The Creation of Cobalt Calamities: Blues Music

Black people give music it’s color. Any popular genre can be traced back in order to find it’s Black roots; and just as Ragtime added  two and four to piano music, Blues provided the foundation to what is know as “Rock n’ Roll.” This is the creation of Cobalt Calamities.

Arising from the deep Delta of Mississippi, Blues was formed as a musical way of expressing the everyday woes of Black life in the South by slaves and former slaves. Using handmade instruments like guitars, drums and harmonicas, the Blues would set the foundation for popular music of the present day. An ever repetative narrative, Blues was never given its roses from the beginning. The authenticity and originality of Blues was not created for capital consumption until it was appropriated. As seen with Negro Spirituals and Black Folk music, whites in America were fascinated with the culture of Blacks but not with their humanity. Specifically with music, whites observed Black music and attempted to recreate it for other white audiences. Often, this failure resulted in not only the orginal artist of the genre not being commodified, but the failure in recreating the genre; the Blues was rebranded as “Rock n Roll.”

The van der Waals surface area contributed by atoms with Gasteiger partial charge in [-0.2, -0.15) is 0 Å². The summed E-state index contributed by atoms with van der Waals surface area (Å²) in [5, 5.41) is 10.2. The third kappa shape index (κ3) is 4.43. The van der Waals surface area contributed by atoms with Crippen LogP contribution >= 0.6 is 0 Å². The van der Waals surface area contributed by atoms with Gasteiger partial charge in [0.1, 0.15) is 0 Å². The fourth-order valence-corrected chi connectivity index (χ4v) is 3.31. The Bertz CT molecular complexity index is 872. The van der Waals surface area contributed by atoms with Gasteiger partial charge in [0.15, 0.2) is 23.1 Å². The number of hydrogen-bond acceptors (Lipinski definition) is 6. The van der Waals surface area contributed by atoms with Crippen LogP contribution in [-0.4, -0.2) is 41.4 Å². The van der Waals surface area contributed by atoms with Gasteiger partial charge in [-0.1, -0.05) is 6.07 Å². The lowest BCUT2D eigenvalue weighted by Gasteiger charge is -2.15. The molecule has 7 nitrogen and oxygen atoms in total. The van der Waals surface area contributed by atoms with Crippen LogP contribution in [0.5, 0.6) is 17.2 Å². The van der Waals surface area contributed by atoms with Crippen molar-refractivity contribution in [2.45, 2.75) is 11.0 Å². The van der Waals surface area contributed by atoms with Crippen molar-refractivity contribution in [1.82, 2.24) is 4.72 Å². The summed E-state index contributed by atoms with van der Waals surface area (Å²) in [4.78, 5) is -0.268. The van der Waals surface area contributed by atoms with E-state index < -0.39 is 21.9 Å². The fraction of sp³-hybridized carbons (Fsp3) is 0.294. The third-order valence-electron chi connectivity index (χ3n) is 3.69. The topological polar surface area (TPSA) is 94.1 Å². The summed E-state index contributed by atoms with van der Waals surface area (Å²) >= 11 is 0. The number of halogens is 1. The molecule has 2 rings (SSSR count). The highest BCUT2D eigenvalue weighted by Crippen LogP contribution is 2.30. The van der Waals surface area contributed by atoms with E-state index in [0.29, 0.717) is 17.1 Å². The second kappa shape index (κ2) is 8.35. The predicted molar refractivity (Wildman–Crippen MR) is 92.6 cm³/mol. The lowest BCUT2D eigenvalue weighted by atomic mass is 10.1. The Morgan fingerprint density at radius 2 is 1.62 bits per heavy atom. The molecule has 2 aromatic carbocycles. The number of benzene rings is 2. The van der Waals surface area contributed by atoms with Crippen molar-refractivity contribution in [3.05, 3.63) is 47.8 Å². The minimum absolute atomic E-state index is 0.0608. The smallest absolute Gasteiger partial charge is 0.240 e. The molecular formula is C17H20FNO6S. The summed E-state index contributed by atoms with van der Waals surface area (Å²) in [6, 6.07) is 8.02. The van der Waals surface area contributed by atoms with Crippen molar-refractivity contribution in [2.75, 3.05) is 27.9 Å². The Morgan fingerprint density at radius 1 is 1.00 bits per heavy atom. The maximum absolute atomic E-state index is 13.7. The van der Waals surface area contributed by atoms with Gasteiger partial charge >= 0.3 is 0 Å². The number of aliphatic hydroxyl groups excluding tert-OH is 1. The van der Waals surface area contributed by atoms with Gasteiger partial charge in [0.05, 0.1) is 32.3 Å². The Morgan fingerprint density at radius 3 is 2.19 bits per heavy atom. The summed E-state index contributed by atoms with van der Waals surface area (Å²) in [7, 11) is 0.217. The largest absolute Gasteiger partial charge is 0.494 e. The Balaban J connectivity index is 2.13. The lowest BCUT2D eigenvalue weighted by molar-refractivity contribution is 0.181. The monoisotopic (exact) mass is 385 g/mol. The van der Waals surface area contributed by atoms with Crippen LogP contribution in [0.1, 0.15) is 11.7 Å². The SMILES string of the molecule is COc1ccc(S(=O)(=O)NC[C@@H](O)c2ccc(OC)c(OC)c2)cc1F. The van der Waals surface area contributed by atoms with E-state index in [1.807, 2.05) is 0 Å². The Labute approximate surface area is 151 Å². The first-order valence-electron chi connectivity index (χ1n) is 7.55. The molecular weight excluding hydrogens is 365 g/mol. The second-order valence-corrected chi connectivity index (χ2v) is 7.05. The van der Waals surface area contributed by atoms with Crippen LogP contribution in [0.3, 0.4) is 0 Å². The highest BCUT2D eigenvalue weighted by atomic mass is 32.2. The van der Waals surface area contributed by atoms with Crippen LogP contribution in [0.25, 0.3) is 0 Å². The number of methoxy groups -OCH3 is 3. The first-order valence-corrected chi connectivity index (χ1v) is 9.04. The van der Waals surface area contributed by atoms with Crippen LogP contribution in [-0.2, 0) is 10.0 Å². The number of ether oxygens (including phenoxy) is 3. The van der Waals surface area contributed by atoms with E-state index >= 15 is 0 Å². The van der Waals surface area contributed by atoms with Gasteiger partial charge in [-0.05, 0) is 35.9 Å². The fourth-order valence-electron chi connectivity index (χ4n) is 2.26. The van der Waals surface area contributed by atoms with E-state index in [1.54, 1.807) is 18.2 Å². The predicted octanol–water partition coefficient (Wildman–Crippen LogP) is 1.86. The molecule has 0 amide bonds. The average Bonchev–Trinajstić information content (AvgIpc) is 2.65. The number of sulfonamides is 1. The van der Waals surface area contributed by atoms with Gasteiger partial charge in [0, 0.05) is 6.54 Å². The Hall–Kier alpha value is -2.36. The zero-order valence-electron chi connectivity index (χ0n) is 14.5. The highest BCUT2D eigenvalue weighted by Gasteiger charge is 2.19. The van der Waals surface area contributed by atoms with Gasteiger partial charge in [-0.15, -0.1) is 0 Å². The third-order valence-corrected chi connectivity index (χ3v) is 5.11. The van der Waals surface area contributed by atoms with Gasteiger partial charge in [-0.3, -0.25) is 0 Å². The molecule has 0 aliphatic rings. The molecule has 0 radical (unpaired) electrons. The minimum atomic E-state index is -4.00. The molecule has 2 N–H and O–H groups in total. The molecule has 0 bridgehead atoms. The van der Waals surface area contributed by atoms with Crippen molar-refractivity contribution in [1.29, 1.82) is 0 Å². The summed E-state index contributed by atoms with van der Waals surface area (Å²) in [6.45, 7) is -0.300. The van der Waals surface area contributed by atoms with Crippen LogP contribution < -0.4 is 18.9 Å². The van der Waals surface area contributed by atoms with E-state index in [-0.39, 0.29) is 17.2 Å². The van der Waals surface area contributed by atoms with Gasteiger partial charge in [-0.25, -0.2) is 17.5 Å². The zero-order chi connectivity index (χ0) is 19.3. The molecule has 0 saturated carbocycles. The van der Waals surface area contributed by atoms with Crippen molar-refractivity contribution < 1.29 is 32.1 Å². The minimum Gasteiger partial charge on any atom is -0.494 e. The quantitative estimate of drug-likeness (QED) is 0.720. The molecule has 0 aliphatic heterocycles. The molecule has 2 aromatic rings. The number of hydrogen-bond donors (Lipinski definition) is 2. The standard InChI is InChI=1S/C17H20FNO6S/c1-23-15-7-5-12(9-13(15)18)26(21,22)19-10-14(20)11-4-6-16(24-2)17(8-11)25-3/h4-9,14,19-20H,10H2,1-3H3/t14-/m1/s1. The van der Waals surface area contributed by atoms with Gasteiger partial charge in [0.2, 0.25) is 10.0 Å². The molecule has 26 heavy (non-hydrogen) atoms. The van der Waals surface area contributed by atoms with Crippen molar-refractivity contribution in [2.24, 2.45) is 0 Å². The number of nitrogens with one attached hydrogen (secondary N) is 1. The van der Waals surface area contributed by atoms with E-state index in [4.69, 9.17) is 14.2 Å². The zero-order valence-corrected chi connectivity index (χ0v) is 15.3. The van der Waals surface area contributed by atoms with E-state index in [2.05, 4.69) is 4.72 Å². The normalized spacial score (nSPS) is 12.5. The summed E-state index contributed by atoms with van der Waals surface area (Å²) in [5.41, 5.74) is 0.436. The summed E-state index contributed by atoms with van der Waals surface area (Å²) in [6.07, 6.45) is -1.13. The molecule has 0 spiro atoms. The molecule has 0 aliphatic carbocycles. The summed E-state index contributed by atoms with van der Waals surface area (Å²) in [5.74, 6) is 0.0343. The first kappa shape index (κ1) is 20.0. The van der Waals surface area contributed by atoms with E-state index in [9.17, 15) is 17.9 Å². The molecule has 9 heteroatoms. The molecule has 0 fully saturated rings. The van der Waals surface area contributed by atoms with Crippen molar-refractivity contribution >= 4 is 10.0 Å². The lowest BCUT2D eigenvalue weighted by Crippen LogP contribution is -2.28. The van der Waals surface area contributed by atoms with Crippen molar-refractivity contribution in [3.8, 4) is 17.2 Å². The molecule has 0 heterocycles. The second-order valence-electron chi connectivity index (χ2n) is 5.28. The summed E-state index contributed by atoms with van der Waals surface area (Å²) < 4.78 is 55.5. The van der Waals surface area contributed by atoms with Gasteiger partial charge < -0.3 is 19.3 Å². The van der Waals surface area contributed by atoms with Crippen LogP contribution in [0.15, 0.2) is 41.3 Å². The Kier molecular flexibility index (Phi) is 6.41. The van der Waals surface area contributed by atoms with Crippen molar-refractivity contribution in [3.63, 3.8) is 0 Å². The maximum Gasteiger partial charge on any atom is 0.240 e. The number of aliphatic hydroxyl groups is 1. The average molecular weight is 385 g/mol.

The early 1900’s is when the Blues began it’s way around the South and then up North. It was adapted in Minstrel shows where whites claimed to have found the genre. Given historical context, though the Blues was not popularized unti the 1930’s, it had been around much longer. As time progressed,  Black Blues artist gained  limelight:

  • Mamie Smith
  • Ida Cox
  • Bessie Smith
  • Ma Rainey
  • Mississippi Fred McDowell
  • Robert Johnson

Blues would then spiral out into subgenres like Chicago, Traditional, Boogie-woogie. All created a Blue print for genres loved by the world today like R&B, Pop, and Soul.






From the Heart: Folk Music

Unlike Negro Spirituals that are sacred, Folk Music is secular.  It is derived from rural Black life. Folk music utilizes instruments like the banjo, self

Read More »

Musical Theatre

How did the minstrel develop? Describe its form, major characters, and musical content. Minstrel shows developed in the mid 19th century as way to mock

Read More »

IME: Imani Clincy

I am Imani Clincy, a junior English major. Because of my love for music, I felt this class would be wonderful for me. I always

Read More »

George Duke: bibliography

Keyes, Cheryl L. “Sound, Voice, and Spirit: Teaching in the Black Music Vernacular.” Black Music Research Journal, vol. 29, no. 1, 2009, pp. 11–24. JSTOR, JSTOR,

Read More »

This website uses cookies to ensure you get the best experience on our website.